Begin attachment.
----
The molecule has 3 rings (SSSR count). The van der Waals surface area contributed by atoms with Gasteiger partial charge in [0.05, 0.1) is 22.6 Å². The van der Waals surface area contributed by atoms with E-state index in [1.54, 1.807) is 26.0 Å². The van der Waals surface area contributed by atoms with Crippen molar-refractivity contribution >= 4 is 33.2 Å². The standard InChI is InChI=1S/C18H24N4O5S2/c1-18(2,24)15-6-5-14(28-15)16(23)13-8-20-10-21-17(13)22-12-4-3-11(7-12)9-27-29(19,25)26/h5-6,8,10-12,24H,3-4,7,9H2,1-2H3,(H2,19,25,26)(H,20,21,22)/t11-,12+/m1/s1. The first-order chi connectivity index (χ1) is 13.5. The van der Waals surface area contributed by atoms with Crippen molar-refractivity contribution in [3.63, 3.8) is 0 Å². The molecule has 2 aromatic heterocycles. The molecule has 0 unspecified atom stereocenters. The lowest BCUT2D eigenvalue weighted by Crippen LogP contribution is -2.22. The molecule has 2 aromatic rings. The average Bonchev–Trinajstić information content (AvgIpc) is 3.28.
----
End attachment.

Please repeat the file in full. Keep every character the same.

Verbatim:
The molecule has 3 rings (SSSR count). The van der Waals surface area contributed by atoms with Gasteiger partial charge in [0.05, 0.1) is 22.6 Å². The van der Waals surface area contributed by atoms with E-state index in [1.54, 1.807) is 26.0 Å². The van der Waals surface area contributed by atoms with Crippen molar-refractivity contribution >= 4 is 33.2 Å². The standard InChI is InChI=1S/C18H24N4O5S2/c1-18(2,24)15-6-5-14(28-15)16(23)13-8-20-10-21-17(13)22-12-4-3-11(7-12)9-27-29(19,25)26/h5-6,8,10-12,24H,3-4,7,9H2,1-2H3,(H2,19,25,26)(H,20,21,22)/t11-,12+/m1/s1. The first-order chi connectivity index (χ1) is 13.5. The van der Waals surface area contributed by atoms with Crippen molar-refractivity contribution in [3.63, 3.8) is 0 Å². The molecule has 2 aromatic heterocycles. The molecule has 0 unspecified atom stereocenters. The lowest BCUT2D eigenvalue weighted by Crippen LogP contribution is -2.22. The molecule has 2 aromatic rings. The average Bonchev–Trinajstić information content (AvgIpc) is 3.28.